State's Jack Nicklaus, former Na-
tional Amateur champion and re-
cent winner of the NCAA title.
Bracketed with 68's were Ken
Venturi, Milwaukee winner in 1957
and '60, masters champion Gary
Player, former major league base-
ball star Jerry Priddy, Jackie
Burke, Pete Fleming, Gay Brewer
Jr., Tom Nieporte and amateurs
Carmichael, of Martinsville, Ind.,
and Archie Dadian of Milwaukee.
There also was a jam at 69.
Deadlocked with one under par
rounds were former U.S. Open king
Bill Casper, Mason Rudolph, Bob
Harrison, Jerry Steelsmith, Rex
Baxter Jr., Bob Goalby, Don Fair-
field, Tony Lema, Don January, Al
Balding and Cary Middlecoff.
One pro who didn't have any-
thing nice to say about the course
after his initial round was Walker
Inman Jr., of Fort Walton, Fla.
Inman was even with par after 12
holes and then took a fat 11 on
the 485-yards, par 4 13th. He hit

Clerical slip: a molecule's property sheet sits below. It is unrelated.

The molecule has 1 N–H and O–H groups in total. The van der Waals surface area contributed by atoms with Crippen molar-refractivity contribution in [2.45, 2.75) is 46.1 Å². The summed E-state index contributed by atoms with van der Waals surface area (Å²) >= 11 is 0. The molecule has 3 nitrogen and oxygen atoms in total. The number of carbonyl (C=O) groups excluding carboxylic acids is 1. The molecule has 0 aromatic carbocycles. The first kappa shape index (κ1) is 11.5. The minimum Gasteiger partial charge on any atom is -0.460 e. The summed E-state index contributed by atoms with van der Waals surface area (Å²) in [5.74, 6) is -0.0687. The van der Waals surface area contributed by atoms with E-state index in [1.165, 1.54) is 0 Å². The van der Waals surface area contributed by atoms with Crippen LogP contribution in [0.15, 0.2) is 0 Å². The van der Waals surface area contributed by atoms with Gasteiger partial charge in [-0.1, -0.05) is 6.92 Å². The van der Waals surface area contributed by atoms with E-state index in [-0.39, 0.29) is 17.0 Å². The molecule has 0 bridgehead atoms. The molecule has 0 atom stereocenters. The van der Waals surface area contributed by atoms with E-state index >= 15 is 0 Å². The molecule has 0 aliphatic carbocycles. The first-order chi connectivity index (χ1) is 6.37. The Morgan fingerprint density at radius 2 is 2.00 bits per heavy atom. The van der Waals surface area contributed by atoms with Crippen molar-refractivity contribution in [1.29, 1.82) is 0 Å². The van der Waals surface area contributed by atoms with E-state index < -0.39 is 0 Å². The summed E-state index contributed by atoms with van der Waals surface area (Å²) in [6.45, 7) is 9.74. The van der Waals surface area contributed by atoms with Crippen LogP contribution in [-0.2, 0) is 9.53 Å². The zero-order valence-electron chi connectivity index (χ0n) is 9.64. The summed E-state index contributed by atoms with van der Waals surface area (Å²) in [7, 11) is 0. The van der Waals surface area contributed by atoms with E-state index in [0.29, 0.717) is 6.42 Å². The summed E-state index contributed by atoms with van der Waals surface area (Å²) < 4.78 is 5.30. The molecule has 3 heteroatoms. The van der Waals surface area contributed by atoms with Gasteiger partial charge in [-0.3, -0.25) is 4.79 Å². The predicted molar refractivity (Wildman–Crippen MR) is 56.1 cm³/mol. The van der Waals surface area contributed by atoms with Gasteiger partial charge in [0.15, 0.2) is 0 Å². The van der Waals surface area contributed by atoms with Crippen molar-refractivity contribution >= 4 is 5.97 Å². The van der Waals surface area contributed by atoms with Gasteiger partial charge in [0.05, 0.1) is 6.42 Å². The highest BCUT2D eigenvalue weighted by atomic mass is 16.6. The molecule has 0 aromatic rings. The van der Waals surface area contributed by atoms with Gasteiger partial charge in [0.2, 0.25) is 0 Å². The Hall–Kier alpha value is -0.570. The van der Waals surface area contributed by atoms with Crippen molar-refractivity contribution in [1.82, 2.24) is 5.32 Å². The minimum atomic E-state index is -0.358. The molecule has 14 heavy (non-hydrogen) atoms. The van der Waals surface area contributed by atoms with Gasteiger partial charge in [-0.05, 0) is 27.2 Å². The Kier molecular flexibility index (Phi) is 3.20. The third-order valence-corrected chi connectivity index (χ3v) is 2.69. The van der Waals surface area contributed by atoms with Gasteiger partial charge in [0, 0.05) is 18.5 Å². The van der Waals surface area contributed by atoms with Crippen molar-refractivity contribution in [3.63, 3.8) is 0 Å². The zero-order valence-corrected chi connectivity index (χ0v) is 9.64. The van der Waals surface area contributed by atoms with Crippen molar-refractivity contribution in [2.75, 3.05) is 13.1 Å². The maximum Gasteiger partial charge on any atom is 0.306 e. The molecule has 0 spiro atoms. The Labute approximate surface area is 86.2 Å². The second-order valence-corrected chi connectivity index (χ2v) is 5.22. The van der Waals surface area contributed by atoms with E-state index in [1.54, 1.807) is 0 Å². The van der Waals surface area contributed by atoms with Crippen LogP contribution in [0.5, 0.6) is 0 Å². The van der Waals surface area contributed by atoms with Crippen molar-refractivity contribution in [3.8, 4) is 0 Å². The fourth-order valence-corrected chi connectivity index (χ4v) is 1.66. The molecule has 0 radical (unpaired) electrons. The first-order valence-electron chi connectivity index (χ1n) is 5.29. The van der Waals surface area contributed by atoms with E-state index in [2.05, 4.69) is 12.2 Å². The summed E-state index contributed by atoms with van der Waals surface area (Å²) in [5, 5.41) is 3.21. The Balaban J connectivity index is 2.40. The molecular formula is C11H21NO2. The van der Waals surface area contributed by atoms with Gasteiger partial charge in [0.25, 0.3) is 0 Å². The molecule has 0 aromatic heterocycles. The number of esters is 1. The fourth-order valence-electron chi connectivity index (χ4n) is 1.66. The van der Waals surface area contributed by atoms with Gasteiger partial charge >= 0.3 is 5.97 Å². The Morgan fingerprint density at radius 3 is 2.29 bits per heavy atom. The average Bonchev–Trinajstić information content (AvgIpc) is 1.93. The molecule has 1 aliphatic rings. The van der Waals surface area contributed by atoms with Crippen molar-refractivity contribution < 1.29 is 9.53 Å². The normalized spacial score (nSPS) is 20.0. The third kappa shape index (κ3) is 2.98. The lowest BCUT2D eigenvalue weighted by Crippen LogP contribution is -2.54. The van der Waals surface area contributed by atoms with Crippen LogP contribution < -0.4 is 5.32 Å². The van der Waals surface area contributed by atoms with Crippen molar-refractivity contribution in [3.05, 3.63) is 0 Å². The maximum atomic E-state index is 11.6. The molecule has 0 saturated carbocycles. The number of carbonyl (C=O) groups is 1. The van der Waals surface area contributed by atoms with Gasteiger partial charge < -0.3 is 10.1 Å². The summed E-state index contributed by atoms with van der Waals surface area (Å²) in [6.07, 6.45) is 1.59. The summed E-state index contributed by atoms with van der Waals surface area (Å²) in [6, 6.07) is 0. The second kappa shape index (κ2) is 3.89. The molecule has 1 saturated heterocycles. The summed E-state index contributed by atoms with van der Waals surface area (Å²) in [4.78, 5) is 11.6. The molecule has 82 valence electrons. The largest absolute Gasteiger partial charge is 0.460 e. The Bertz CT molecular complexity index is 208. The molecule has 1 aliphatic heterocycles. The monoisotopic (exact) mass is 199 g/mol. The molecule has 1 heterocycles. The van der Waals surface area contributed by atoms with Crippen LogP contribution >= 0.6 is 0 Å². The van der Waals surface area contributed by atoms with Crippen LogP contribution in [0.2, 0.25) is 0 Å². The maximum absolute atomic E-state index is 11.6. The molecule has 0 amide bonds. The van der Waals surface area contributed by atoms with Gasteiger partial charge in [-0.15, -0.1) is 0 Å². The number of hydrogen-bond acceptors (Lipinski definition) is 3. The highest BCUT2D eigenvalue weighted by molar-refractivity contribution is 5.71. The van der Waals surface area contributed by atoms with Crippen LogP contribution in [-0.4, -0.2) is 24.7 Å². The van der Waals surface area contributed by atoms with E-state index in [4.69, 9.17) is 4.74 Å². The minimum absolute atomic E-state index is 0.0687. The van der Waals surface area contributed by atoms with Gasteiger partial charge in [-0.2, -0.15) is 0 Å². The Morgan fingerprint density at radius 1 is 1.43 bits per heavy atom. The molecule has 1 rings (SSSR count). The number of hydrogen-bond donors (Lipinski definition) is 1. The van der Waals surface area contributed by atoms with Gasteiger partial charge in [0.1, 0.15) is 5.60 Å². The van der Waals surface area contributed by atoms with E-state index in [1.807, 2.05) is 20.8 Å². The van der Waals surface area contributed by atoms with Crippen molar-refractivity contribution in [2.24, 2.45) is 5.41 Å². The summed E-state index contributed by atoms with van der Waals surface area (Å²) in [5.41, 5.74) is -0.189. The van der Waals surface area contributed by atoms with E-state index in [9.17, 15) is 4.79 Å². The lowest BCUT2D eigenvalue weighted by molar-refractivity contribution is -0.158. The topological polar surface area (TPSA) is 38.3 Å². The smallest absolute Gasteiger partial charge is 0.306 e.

three balls out of bounds, taking
a stroke and distance penalty each


Seattle Chosen for Site of
Johnson-Cotton Title Bout

British Cindermen Host U.S.

± '.

LONDON (R) -The injury-
riddled United States track team
takes on Great Britain today and
tomorrow and when it's over the
Americans will have competed in
three meets in the space of eight
days - which must be an endur-
ance record.
Last weekend, the United States'
men defeated Russia, 13 events to
0, and Wednesday wrapped up a
14-6 victory over West Germany.
They arrived here in a chartered
airlinet yesterday and immediately
went through a workout.
A women's meet will be held in
conjunction with the men's and
in this one Great Britain is ex-
pected to win.
Wilma Rudolph, the Tennessee
State U. Olympian who set a world
100 meter dash record of :11.2
seconds against West Germany,
but finished with a slight leg
sprain, has recovered.
Four members of themen's
team will be out of the meet be-
cause of injuries and another will
be operating at half strength.
Javelin thrower John Fromm of
Seattle has a pull in his side; hop,
step and jumper Bill Sharpe of
Philadelphia has a stiff leg; pole
vaulter John Uelses of the Quant-
ico Marines has a bad leg and
sprinter Paul Drayton of Villano-
va has a leg pull. All have been
In addition, Jerry Siebert of
Santa Clara, Calif., has both a
cold and a bad knee, but will start
in the half-mile.
'Ought To Win'
"So," said headcoach Jumbo